Sequence-based function prediction

Promoter analysis of the pseudogenes and their functional parents

Analyses of the 5/ UTR of the pseudogenes and their functional parents showed that 7 pseudogenes (dcoA, hutU, treB, STM 1860, STM 2764, STM 555 and STM1052) host stronger promoter as their LDF values are more (> 1.8) than their functional parents, while 5 pseudogenes host a weak promoter reign (Table S1). There are three genes (STM0326, STM3191 and STM4431) that showed 100% sequence identity with the functional parents of other species and their promoter are also very similar (Table S1).

mRNA stability prediction for the pseudogenes and their functional parents

The pseudogenes and their functional parents were evaluated for mRNA stability on basis of their minimum free energy (MFE) values. The MFE values of the pseudogenes vary from -518 to -0.7 kcal/mol, which corresponds well to MFE values of their functional parents (from -515.5 to -23.7 kcal/mol) (Table S1).

Analyses showed that most of the pseudogenes host comparable mRNA secondary structure stability to those of their parent genes (Table S1). There are three pseudogenes namely ycdF, STM2664 and STM3460 that transcribed into mRNA of 15, 36 and 42 nucleotides. Such small size mRNA may act like a siRNA. The 9 pseudogenes showed 100% identical protein sequence (with 100% query coverage) to those of their parent proteins but they differ in their mRNA stabilities (Table S1). This may be attributed to presence of different codons between parent and these pseudogenes.

Functional prediction of the pseudogenes derived proteins

The functions of 18 pseudogenes derived proteins were determined by ProtFun tool. Analyses of the data showed that they are potentially involved in different physiological functions such as translation (5 enzymes), energy metabolism (4), amino acid metabolism (3), central intermediary metabolism (1), transport and binding (2) and cell envelop (1), while the functions of 2 proteins could not be determined satisfactorily (Fig. 1).

Sub-cellular localization of the pseudogenes derived proteins

Localization of proteins indicates their possible different roles in the cell. The ProtCompB predicted that most of the pseudogene derived proteins are located in inner membrane and cytoplasm while others would be in periplasm and outer membrane (Fig. 2). The gene STM3654 showed considerable potential of protein production and secretion which may be significant for further studies as it might be involve in pathogenicity of the microorganism.

Table I.-Summary of the stability parameters of selected pseudogenes.

Sr. No###Sequence ID###Stability centers###Instability index###Total energy (kcal/mol)###Cation-


1###STM4431 (2673766)###58###36.34###-640.26###2

2###STM3191 (1254714)###147###31.75###-220.14###4

3###STM3828.1N (2673742)###210###29.96###-3615.71###3

4###fucP (1254498)###38###38.85###-2160.06###2

5###STM0326 (1251845)###10###39.63###-392.22###0

6###STM1553 (1253071)###2###30.04###-569.19###0

Table II.-Physiochemical properties and sub-cellular localization of the pseudogenes. This table shows the molecular mass, pI, aliphatic index and sub-cellular localization of the pseudogenes.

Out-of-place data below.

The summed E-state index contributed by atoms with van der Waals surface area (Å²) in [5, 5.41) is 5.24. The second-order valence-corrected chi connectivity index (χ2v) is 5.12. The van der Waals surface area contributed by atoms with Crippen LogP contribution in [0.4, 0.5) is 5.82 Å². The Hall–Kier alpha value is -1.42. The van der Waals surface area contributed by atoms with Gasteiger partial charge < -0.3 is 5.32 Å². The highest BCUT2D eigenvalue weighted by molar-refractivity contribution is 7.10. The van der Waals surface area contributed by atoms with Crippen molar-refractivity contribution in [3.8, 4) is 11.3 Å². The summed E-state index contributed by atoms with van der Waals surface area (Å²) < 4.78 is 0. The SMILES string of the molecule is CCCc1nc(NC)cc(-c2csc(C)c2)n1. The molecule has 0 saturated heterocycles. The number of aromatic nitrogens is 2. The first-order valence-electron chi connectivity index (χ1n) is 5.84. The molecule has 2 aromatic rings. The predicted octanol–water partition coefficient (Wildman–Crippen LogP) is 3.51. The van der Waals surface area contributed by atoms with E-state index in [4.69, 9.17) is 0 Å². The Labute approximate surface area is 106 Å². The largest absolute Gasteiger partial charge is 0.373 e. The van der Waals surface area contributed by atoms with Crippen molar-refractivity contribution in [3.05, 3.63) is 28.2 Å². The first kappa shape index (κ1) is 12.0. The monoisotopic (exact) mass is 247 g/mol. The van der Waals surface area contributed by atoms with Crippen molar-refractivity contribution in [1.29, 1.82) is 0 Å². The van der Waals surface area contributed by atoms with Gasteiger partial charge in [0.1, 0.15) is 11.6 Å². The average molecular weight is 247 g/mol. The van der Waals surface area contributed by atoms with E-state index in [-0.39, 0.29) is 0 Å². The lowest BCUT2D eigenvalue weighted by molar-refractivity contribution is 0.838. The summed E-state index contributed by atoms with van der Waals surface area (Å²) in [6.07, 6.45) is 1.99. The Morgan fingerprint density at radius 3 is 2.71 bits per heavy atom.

Sr. No###Sequence ID###Molecular###Theoretical###Aliphatic###GRAVY###Sub-cellular

###mass (K Da)###pI###index###localization

1###STM4431 (2673766)###38.36###6.15###89.23###-0.134###Inner membrane

2###STM3191 (1254714)###35.42###6.2###82.02###-0.182###Periplasm

3###STM3828.1N (2673742)###16.12###5.23###106.41###0.453###Inner membrane

4###fucP (1254498)###31.21###9.1###117.41###0.565###Inner membrane

5###STM0326 (1251845)###11.44###4.38###101.93###0.237###Cytoplasm

6###STM1553 (1253071)###13.78###10.83###108.92###-0.292###Cytoplasm

Tertiary structure prediction of the pseudogenes and their functional parents

We generated the 3D models of the 18 pseudogene-derived proteins that showed considerable protein sequence homologies with already known structures of different enzymes of other species (Fig. 3, Table S2). The models of the 13 genes are similar as those of their parents while 5 are different.

The six models of the genes STM3828.1N, STM3191, STM4431, fucP, STM0326 and STM1553 were determined to be thermodynamically stable (Fig. 3, Table I). This stability might be attributed to the presence of several stabilization centers in these models (Shidhi et al., 2014). The cation-p interactions were detected only in first four above mentioned models, however they were absent in the models of STM0326 and STM1553 (Table I, Fig. 4). The total free energies of these models vary from -3615.71 to -220.14 kcal/mol and analyses suggested a correlation between the numbers of stabilization centers with overall structural stability (Table I).

Physiochemical properties of the six selected pseudogenes derived proteins

The molecular masses of the pseudogene-derived proteins were found to vary from 11.14 to 38.36 KDa, indicating presence of different sizes of the proteins (Table II). The isoelectric points (pI) of the proteins vary from 4.38 to 10.83. Analyses of data showed that the 4 proteins will be acidic while 2 will basic at pH 7. Moreover, the aliphatic index values (82.02 to 117.41) of these proteins are comparable to their functional parents suggesting a similar interaction with the aqueous medium. Hydropathicity analyses showed that three proteins are hydrophobic in nature, while three are hydrophilic in nature (Table II).